Lines Written on the Back of a Tooth
Look, here. Wisdom is wanting. On a clear day,
anchor the mirror, then anchor two. Don’t chew.
With a tongue, probe the groove. Nudge the bud
’til it throbs, then drag yourself to the waiting room.
In order to excise the molar gone wrong,
the expert will put you under. Not quite the sting
of the acacia ant; nobody’s fired a staple
through your cheek. No one’s dropped a red coal
on your tongue, then forced the jaw shut.
On the contrary: all at sea, the thing you’ll feel
feels like nothing at all. Wait while he grabs
the neck of the tooth, drills the maple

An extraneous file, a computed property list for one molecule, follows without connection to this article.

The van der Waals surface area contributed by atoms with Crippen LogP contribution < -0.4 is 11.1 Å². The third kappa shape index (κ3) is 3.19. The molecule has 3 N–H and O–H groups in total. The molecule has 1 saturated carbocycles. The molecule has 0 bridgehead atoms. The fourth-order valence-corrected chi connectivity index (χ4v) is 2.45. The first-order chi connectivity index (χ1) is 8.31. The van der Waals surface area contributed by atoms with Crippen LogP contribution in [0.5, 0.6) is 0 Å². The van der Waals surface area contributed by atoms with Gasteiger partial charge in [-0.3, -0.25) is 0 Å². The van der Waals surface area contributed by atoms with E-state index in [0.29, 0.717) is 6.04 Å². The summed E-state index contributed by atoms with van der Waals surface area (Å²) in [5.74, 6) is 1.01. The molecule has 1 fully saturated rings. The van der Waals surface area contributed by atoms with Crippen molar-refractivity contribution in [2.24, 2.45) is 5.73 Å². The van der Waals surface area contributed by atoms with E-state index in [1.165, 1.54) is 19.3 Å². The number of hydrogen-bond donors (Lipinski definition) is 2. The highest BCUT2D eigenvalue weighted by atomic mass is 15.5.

and drains the sap. After the pluck,
you’re barely able to part pith from flesh.
A fog will befuddle your moves.
Draw carefully from the scoop of a spoon;
be sure not to suck. When the reasoning brain
returns, you’ll come back, too,
but I’m the bit you’ll be missing.
Slipped between pillowcase and pillow,
I’ll be carried away by the fairies—
a yellow clench under a cushion,
with one wish: Little prison, little mouth,
let me find a way to enclose you.